Bill advances to lower teacher insurance hikes

Andrew Demillo, Associated Press
Associated Press
Bill advances to lower teacher insurance hikes

Rep. Bruce Westerman, R-Hot Springs, listens to discussion of an amendment to a bell during a meeting of the Joint Budget Committee at the Arkansas state Capitol in Little Rock, Ark., Thursday, Oct. 17, 2013. (AP Photo/Danny Johnston)

LITTLE ROCK, Ark. (AP) -- Arkansas lawmakers advanced proposals Thursday to increase funding for teacher insurance, as they opened a special session aimed at reducing rate increases of up to 50 percent set to hit next year.

The Joint Budget Committee endorsed a plan to use $43 million from the state surplus this year to reduce the premium increases. Identical versions of the proposal now head to the House and Senate.

Proposals to redirect money to teacher insurance and overhaul the program also easily won support from legislative committees.

"We've got to make sure we've got a sustainable health insurance program ... for public school employees," said Rep. Tommy Wren, D-Melbourne, who chairs the House Insurance and Commerce Committee.

State officials say an additional $54 million is needed to keep teachers' rates at the current level. A state board in August approved increasing premiums by as much as 50 percent for the 47,000 teachers on the state plan starting Jan. 1. For example, the premium for family coverage under the most popular plan will increase from $1,029 to $1,528 a month.

The bills advanced a day after Gov. Mike Beebe, a Democrat, called lawmakers back to the Capitol to address the premium hikes. The proposals are expected to lower the increases to 10 percent.

The centerpiece of the teacher insurance fixes is the plan to use surplus money this year, a move that requires the support of three-fourths of the House and Senate. Legislative leaders have assured Beebe there are enough votes in the House and Senate for the plan, a condition the Democratic governor had set for calling the session.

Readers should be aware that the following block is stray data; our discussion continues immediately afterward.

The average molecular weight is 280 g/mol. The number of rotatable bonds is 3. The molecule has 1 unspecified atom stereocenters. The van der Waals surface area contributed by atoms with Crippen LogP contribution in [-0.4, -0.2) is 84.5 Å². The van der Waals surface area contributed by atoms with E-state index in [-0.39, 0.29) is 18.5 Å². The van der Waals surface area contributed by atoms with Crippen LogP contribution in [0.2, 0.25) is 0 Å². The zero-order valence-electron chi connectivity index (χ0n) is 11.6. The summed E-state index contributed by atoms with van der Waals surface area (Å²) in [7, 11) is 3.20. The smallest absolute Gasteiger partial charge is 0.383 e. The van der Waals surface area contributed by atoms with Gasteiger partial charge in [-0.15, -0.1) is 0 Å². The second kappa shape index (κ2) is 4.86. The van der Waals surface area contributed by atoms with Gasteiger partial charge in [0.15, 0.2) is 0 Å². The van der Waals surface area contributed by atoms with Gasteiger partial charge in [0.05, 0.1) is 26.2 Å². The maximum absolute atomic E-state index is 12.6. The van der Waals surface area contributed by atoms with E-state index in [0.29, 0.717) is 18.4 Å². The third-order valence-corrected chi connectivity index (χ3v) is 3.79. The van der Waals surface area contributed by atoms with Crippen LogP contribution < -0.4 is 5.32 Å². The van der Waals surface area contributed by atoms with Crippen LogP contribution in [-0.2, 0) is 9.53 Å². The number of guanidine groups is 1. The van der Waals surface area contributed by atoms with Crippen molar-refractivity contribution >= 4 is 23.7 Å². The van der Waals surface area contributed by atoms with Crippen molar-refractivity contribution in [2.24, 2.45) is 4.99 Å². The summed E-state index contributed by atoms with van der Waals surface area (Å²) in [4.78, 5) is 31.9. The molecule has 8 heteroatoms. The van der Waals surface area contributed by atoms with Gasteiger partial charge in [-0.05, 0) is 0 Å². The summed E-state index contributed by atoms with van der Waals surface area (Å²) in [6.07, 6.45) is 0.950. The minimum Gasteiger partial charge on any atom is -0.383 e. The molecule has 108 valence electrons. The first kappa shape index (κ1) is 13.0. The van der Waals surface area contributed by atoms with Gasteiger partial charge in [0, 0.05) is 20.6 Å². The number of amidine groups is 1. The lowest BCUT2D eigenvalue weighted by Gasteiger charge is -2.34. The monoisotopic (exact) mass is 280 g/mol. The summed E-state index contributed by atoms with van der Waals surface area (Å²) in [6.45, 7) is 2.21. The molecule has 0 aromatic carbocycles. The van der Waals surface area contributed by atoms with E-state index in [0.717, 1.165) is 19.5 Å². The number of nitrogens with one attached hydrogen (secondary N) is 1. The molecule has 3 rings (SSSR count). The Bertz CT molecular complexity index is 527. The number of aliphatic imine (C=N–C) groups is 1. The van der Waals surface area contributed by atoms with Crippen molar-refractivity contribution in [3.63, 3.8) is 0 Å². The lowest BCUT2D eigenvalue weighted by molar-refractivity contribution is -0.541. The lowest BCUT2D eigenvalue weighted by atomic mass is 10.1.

The premium increases would be alleviated in future years by redirecting state money from a school facilities program and the reduction of required professional development hours.

An effort to change the way the $43 million would be paid failed when the budget committee rejected a proposal to use $20 million from a fund the governor controls for one-time needs and economic development incentives.

House Majority Leader Bruce Westerman, R-Hot Springs, who proposed the change, said he planned to try again Friday to push the provision.

"I think it's only right that the executive branch bear some of fiscal responsibility for this, since it happened on their watch," Westerman said after the vote.

The long-term changes lawmakers are considering to the insurance program include requiring deductibles and the creation of a task force to call for more reforms.

"This is not just a situation where money is being put into a program," said Sen. Jason Rapert, R-Conway, chairman of the Senate Insurance and Commerce Committee. "Literally, this is the beginning of what I would say is fundamental, systemic reform."

On an unrelated matter, a House panel advanced repealing a measure approved in March that eased water quality standards for waterways that aren't used for drinking water. Federal officials have said the law doesn't comply with the Clean Water Act.


Associated Press Writer Chuck Bartels contributed to this report.


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